The term media was first used in the 1920’s in conjunction with the introduction nationwide radio networks, and large-circulation newspapers and magazines. Since then, the term has come to mean much, much more. Media, which is the plural of the word medium, now represents anything from nightly television news to CD’s, DVD’s, Billboards, and any other form of mass communication.
It’s because of the media’s pervasiveness in our culture that the Media Literacy Club, the Social Issues Resource Center and the Communications Department are co-sponsoring an event on Saturday, April 8, entitled “The Media Environment: A conference on Politics, Reform, and Activism.”
The event, which was conceived of when Holly Robinson, president of the Media Literacy Club, approached Shabnam Mojtahedi, assistant coordinator of the SIRC, with the idea of a program dealing with race issues. From then, it’s developed into a set of workshops, including some dealing specifically with media reform and media activism.
“[The workshops] are put together by some really cool people,” says Mojtahedi, adding that they are all local voices, from Bellingham and Seattle.
Each workshop takes on a specific issue and is headed by an expert in their field. The Media Activism workshop, directed by Susan Gleeson of Yes Magazine, will examine the different avenues that one can take to shape media into what they want, in addition to media production and reform aspects. In addition, Gleeson will use the workshop to talk about media literacy and teaching about the media, as well speaking about aspects of Yes Magazine.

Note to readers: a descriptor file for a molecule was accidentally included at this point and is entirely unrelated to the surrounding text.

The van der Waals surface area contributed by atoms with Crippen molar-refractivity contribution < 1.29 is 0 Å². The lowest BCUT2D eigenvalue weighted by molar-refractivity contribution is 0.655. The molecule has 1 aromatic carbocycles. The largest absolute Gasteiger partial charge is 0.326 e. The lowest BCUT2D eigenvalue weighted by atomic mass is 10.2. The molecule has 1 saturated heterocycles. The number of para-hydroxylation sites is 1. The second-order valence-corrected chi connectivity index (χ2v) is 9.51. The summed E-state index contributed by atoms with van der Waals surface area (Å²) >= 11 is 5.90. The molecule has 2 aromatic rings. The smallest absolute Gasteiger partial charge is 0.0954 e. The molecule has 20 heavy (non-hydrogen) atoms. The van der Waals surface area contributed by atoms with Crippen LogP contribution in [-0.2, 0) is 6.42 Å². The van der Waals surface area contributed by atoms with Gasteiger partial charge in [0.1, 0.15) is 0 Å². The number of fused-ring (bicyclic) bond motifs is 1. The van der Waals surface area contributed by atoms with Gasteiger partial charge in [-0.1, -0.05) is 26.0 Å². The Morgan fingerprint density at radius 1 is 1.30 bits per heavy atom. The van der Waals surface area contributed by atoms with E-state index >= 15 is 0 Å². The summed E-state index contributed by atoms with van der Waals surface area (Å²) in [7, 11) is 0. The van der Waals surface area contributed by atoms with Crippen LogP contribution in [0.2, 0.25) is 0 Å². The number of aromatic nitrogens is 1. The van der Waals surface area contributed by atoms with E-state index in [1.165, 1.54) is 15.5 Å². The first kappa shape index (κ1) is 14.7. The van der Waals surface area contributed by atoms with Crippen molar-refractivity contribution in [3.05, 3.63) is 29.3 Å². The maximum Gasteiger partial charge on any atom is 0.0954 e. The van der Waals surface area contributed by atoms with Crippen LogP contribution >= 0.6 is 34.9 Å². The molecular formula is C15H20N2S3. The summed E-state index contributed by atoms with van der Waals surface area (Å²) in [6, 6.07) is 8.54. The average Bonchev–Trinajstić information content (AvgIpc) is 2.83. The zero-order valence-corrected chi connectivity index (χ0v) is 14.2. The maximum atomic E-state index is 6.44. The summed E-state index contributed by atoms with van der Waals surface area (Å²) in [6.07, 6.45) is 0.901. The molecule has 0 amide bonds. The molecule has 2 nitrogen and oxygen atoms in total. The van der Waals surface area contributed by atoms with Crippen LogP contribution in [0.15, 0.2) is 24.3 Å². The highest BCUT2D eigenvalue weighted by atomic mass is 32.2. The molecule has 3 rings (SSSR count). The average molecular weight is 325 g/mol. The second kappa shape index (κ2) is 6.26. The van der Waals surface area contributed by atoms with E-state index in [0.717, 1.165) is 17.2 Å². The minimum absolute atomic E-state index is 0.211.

Other workshops include the media reform workshop, which will be taught by Michael Carlberg and will deal with the relationship between politics and the media; and a workshop dealing with race in the media, featuring Naomi Ishisaka, co-founder of Colors Northwest, which will observe the ways in which we observe ourselves in the media, stereotypes found in the media, and race relations in the media.
Also, Silja J. A. Talvi, a well known and well respected freelance journalist will be working with two workshops. First, she’ll be directing a workshop on class and culture in the media, where she will talk about the media’s normal approach to class and culture, different approaches that one can take, and what might be right or wrong in the current media environment. Next, she will be teaching an introduction to freelance journalism, which will function as a primer in a subject that Talvi is well versed in. The goal for the freelance journalism workshop is to give the attendees a starting foundation, which they can hopefully apply to their own writings.
Finally, the keynote address will be delivered by Jonathan Lawson from Reclaim the Media, which can be found at www.reclaimthemedia.org. Reclaim the media is a Seattle-based organization working at the center of these issues, who, according to their website, are “dedicated to pursuing a more just society by transforming our media system and expanding the communications rights of ordinary people through grassroots organizing, education, networking and advocacy.”
Although The Media Environment may sound as though its geared to those working with the media on an intimate level, it’s really for anyone interested in their current media choices. Everyone who attends can use the knowledge learned throughout the conference to work towards improving the current media environment. In the end, the conference gives readers, listeners, and watchers options other than turning off the television, taking the batteries out of the radio, and canceling their internet subscriptions.
The conference, which is entirely free, will be held on Saturday, April 8, from 10 a.m. to 4 p.m. at Western’s Fairhaven Auditorium.
For more information, call the SIRC at 650-6804, or email email@example.com.